Thomas Yang | Assistant Visual Editor
As students are planning for their futures, whether it be a summer internship or a job post-graduation, Pitt is planning for its future as well.
After more than a year and a half of development, Pitt’s Campus Master Plan, or CMP, was released on Feb. 11. The CMP is a detailed outline of the future of Pitt’s Oakland campus and its plan for development over the next 20 to 30 years. According to the plan, it illustrates “how the institution’s Pittsburgh campus can evolve over time in a way that supports academic excellence, the student experience and connection to the community.”
The CMP was developed with input from individuals across the University as well as the greater Oakland and Pittsburgh communities. According to its website, 8,782 people, including alumni, donors, businesses, faculty, staff and students, contributed to the CMP, discussing what they would want to see from the University in future. This input was accrued via surveys, town halls and web engagement.
Projects have been placed into short-term, mid-term or long-term phasing strategies. Short-term projects, ones that some current Pitt students are most likely to see during their tenure at the University, aim to be completed in one to seven years. Mid-term projects aim to be completed in eight to 15 years. Long-term projects aim to be completed in 15 years or more, as these projects “have a longer implementation time frame due to a lower priority or because their enabling projects typically require the demolition of an existing University building.”
There are 13 short-term projects listed in the CMP. This includes the creation of the Human Performance Center — a 3,000-seat sports area and student-athlete training facility — a 300-meter indoor track and additional athletic parking. These projects will require the relocation of the OC Parking Lot located on Allequippa Street. The O’Hara Garage will be demolished to make space for the Recreation and Wellness Center, a student recreation facility aiming to connect upper and lower campuses. Scaife Hall, the University Club and the Petersen Sports Complex will undergo expansions.
North and south campus housing hubs are also among the short-term projects.The North Campus Housing Hub will replace part of University Drive and aims to create 600 beds north of O’Hara Street. The South Campus Housing Hub will involve the redevelopment of Bouquet Gardens and additional structures, aiming to create 1,000 to 1,300 beds.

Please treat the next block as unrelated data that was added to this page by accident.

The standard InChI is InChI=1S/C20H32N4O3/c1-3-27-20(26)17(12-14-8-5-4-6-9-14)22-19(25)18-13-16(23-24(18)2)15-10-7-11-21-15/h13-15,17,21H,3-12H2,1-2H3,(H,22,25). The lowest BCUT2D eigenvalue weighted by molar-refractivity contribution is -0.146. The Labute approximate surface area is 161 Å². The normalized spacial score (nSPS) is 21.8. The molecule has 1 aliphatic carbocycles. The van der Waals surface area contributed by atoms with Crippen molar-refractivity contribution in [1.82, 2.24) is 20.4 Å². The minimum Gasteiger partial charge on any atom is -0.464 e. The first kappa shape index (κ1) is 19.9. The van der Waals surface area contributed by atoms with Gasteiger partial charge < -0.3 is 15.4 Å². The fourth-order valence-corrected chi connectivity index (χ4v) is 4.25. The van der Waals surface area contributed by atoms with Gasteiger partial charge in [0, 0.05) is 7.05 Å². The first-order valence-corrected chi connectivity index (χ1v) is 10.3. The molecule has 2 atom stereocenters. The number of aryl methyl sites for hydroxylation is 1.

Joe Miksch, a University spokesperson, said creating more on-campus housing will be beneficial for students.
“The increase in on-campus housing has multiple benefits, including it will stabilize the cost of housing for students, improves the quality based on University standards and frees up more housing for non-students in the nearby neighborhoods,” Miksch said in an email.
A new academic building called One Bigelow will be built at the site of the parking lot east of Soldiers & Sailors Memorial Hall. According to the CMP, “One Bigelow will be a transformative academic complex that will serve as the hub of systems-oriented research, applications and education at Pitt.” This complex will house the School of Computing and Information and have an underground parking garage.
There are 11 mid-term projects, including the expansions of Trees Hall, Posvar Hall and Western Psychiatric Institute and Clinic, as well as redevelopment of Crabtree Hall. An Aquatics Center and Integrated Health Sciences Complex are also set to be developed.
In addition, there are 12 long-term projects, many of which deal with athletic facilities and housing. Athletic ventures consist of softball/baseball improvements, creation of a multipurpose indoor facility and additional development of the Petersen Events Center. Housing developments will take place on the east side of campus. New buildings will take the place of the Information Sciences Building, the Music Building and the PNC bank at Fifth Avenue and Craig Street.
The CMP states the Information Sciences Building is “currently in poor condition,” and acknowledges the School of Computing and Information, housed in the Information Sciences Building, will find a new home in One Bigelow. In regards to the potential housing site at the PNC bank, the plan states the bank “could be removed or accommodated on the ground floor to create a housing facility.”
The Music Building, a Schenley Farms Historic District property, and its adjacent parking lot are set to be demolished or maintained, according to the plan. Miksch said the building’s future is uncertain.
“There are no final decisions on the Music Building. The plan notes that ‘special care’ is needed, given the building’s history,” he said.
Mathew Rosenblum, the chair of the music department, has raised concerns about where the music department would be relocated if the Music Building was to be demolished or used for student housing.
“They have no time line and they haven’t consulted us [the music department] and what our needs are. We’ve sent documentation of what our needs are, but we haven’t been involved in any discussions,” Rosenblum said.
The University is now seeking input from the community to create the Institutional Master Plan, or IMP, a plan required by the City of Pittsburgh to provide an outline of how new developments will adhere to City regulations. The next public meeting regarding the IMP will be held on Monday, from 6 p.m. to 8 p.m. on the first floor of Mervis Hall.